We read with interest the recent article by Khan and associates, and we agree that 27 gauge vitrectomy can be used successfully in a variety of surgical indications. In the discussion section they observe the apparent paradox that, despite the reduced instrument size and consequent reduced aspiration flow, total surgical times were not prolonged. We have some additional data that would add to this discussion. We recorded total operative time as well as the time period when the cutter was activated for removing vitreous (“cutting time”) on a consecutive series of 25 gauge and 27 gauge vitrectomies carried out by 1 surgeon for macular hole and pucker from January to October 2015. There were 30 patients in each group with a similar spread of age and surgical indications, including the presence and absence of vitreous separation at the time of surgery. Surgery was carried out using the Alcon Constellation 25 G+ and 27 G+ systems. Combined phacovitrectomy was carried out in approximately half the cases. Linear aspiration of 0–500 mm Hg and 0–650 mm Hg and cut rates of 5000 and 7500 were used for 25 G and 27 G, respectively.
Overall the mean cutting and operative times were not significantly different at 348 seconds/28.4 minutes in the 27 gauge group and 323 seconds/27.9 minutes in the 25 gauge group ( P = .23 and P = .79, respectively). Phacovitrectomy surgery was approximately 8 minutes longer than vitrectomy alone (32.6 minutes vs 24.3 minutes, P < .001) but cutting times were equivalent (333 seconds vs 339 seconds, P = .89).
There are 2 important things to observe from these data. First, the reduced diameter of the 27 G did not significantly prolong the vitreous removal times. As Khan and associates commented, dual pneumatically operated vitrectomy probes can maintain flow rates with high cut rates by maintaining a predominantly open duty cycle. Furthermore, higher cut rate results in apparent lower vitreous viscosity so that flow rate is maximized (Abulon DJK, et al. IOVS 2012;53:ARVO E-Abstract 36915). Despite this, experimental studies have shown a flow rate of approximately 1.15 cc/min with 25 G and 0.5 cc/min with 27 G with the settings used (Abulon DJK, et al. IOVS 2012;53:ARVO E-Abstract 36915). It is likely that altered surgical technique was responsible for maintained “cutting” time. Vitreous removal only occurs when the cutter is within vitreous. The 27 G instruments have approximately half the rigidity of the 25 G. This reduced rigidity combined with reduced flow, acting to attract vitreous to the cutter, means it is necessary for the surgeon to pivot instruments around the sclerostomy more to keep instruments in contact with vitreous. This is clearly possible with 27 G, as our figures show.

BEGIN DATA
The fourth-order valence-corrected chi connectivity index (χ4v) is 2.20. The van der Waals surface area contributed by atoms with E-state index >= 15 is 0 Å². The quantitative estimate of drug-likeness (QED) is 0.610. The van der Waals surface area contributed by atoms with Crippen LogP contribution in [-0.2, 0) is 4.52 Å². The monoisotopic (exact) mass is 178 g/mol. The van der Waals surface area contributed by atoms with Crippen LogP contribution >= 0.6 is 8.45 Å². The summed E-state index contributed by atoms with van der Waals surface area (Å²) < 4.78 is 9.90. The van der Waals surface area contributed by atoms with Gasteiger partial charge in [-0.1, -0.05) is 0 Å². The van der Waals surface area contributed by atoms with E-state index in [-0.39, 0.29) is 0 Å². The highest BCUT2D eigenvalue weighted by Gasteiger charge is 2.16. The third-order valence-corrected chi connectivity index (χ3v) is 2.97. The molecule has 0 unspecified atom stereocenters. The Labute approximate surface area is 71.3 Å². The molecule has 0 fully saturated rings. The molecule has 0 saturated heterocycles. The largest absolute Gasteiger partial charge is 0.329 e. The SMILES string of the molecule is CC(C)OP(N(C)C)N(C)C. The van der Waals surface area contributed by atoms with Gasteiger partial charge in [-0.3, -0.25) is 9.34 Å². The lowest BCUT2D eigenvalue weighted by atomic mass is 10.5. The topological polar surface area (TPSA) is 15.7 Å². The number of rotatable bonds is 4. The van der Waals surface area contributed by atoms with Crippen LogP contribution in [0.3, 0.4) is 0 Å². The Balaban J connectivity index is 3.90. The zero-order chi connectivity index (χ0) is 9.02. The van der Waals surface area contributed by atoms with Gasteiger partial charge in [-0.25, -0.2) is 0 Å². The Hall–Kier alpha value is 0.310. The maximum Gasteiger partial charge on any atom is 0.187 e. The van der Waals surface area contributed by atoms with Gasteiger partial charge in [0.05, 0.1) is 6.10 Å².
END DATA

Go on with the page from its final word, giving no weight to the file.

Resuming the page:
Second, the percentage time of the surgery spent removing vitreous was approximately 20% in both 25 G and 27 G macular surgery. It can be seen, therefore, that reducing vitreous removal times by increasing flow rates would only have a relatively limited effect on total operative time. This is also a potentially detrimental aim, as vitreous and retinal traction increases with flow rate, unless cut rate is also increased.
As vitrectomy gauge reduces there are several engineering and surgical challenges, but prolonged surgery time does not necessarily occur with 27 gauge as compared to 25 gauge for macular surgery.